Premenstrual Dysphoric Disorder Medications

The most mild medicine people take to ease PMDD symptoms are anti-inflammatories like ibuprofen or naproxen. These will deal with physical symptoms such as joint or muscle pain, headaches, or cramps.

If you’re more concerned about the emotional symptoms caused by your PMDD, you may want to consider taking birth control pills or antidepressants. Birth control pills with little or no pill-free interval can help mitigate physical and mental PMDD symptoms.

Antidepressants, specifically selective serotonin reuptake inhibitors (SSRIs), can reduce psychological symptoms and manage serotonin levels, helping with fatigue, depression, insomnia/hypersomnia, and cravings. You can take antidepressants throughout the whole month or during the two weeks before your period starts.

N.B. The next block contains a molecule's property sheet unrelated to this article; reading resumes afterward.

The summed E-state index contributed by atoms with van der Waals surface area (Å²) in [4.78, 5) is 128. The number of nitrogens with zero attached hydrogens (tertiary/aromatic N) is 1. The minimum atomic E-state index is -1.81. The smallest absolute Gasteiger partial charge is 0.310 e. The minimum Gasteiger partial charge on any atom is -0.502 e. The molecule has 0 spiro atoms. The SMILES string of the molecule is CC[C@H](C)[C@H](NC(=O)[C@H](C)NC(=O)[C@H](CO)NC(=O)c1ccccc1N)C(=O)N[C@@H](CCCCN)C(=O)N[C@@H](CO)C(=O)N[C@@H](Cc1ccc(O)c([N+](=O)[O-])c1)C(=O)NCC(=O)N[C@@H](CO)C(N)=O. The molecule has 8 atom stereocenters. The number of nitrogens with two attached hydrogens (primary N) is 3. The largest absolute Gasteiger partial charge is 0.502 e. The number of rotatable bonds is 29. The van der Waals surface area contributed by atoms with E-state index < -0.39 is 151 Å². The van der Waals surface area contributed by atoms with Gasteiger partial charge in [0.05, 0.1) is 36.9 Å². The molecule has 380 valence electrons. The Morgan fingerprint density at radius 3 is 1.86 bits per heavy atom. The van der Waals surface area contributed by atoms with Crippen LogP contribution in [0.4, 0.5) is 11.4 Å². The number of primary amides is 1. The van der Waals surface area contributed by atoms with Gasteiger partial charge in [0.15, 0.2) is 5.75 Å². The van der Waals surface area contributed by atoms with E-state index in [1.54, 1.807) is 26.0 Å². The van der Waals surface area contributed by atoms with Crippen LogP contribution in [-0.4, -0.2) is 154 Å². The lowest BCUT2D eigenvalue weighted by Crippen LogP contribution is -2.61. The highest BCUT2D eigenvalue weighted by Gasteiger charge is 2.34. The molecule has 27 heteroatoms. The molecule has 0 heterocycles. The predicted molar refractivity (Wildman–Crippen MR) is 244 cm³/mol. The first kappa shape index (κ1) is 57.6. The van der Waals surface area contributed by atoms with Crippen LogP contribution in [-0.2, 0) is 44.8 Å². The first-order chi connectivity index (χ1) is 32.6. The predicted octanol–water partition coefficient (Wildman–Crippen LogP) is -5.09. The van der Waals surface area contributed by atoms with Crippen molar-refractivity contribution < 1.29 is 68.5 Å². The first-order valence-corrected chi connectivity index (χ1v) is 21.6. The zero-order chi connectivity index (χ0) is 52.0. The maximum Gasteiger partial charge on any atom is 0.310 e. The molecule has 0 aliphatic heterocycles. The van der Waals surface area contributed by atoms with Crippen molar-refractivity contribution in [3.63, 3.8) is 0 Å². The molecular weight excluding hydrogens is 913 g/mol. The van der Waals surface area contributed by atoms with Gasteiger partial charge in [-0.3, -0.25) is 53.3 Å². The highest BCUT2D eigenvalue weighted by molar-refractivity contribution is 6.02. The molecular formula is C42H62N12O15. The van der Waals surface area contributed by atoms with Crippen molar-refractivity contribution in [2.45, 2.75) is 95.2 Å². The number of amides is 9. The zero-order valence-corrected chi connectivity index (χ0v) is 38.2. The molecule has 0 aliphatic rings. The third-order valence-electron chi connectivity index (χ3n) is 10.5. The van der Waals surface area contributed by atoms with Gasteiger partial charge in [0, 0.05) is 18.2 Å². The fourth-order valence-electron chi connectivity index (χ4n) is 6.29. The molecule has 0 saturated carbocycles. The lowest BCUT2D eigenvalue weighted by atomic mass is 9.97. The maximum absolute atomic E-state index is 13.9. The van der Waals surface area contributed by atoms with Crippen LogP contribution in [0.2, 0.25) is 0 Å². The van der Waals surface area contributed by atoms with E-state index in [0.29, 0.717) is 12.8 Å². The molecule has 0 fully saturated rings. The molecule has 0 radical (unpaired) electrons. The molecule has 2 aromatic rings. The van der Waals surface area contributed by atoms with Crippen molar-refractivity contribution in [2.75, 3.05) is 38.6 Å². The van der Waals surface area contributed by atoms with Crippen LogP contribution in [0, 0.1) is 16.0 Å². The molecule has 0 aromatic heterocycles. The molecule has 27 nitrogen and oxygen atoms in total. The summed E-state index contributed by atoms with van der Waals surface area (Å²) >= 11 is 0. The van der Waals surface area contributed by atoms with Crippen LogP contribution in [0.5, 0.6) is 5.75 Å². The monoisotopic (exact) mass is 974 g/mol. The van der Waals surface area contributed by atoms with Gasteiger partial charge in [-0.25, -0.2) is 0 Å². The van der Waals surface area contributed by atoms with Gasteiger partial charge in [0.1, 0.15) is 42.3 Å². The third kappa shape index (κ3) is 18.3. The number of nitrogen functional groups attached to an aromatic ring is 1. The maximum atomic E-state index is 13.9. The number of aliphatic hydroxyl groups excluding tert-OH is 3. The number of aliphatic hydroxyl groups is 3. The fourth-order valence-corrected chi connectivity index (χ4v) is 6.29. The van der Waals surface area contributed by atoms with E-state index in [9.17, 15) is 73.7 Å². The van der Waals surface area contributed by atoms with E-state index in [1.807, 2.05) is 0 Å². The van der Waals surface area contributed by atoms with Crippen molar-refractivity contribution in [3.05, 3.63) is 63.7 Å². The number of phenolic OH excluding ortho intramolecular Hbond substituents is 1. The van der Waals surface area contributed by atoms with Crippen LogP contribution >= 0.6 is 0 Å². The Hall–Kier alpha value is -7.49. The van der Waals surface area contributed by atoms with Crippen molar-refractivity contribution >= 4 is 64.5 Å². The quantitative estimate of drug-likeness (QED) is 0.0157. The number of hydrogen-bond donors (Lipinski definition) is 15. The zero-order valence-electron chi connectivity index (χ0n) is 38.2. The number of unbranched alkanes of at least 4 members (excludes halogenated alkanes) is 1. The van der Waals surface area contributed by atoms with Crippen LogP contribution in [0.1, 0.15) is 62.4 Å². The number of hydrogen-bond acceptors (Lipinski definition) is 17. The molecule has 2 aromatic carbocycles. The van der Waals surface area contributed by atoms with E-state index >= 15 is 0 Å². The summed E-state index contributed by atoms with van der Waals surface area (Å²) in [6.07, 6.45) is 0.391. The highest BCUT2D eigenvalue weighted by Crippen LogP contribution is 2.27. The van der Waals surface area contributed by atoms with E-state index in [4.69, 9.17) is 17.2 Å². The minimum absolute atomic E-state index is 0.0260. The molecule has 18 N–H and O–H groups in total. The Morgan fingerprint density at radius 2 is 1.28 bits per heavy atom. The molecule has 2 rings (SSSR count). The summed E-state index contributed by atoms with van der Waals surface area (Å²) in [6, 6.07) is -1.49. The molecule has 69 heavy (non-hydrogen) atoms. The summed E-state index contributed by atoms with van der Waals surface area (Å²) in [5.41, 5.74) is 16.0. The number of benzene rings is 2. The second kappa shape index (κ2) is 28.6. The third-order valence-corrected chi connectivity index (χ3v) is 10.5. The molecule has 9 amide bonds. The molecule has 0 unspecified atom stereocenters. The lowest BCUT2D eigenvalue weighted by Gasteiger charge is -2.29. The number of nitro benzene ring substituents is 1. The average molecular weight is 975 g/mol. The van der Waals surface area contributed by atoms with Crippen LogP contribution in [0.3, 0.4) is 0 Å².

Will Removing My Ovaries Cure PMDD?

Yes, but this is usually used as a last resort to treat PMDD. Since you no longer ovulate, your female hormones will stop circulating permanently, bringing on menopause.

How Do You Stop PMDD Naturally?

You can’t necessarily stop PMDD, but there are many methods for relieving PMDD symptoms naturally without PMDD medication. Regular exercise, nutritional supplements, a healthy diet, stress management to help avoid emotional triggers, and cutting down on caffeine, alcohol, and smoking are all ways to relieve your symptoms.

However, if your PMDD feels beyond natural remedies, it’s best to speak with a medical professional to discuss treatment options for your symptoms.

PMDD can be painful and debilitating, so it’s important to find treatment that  works for you. If you’ve been diagnosed with PMDD or think you could have it, talk to a doctor (if you haven’t already) to discuss how best to treat your PMDD and get the relief you need.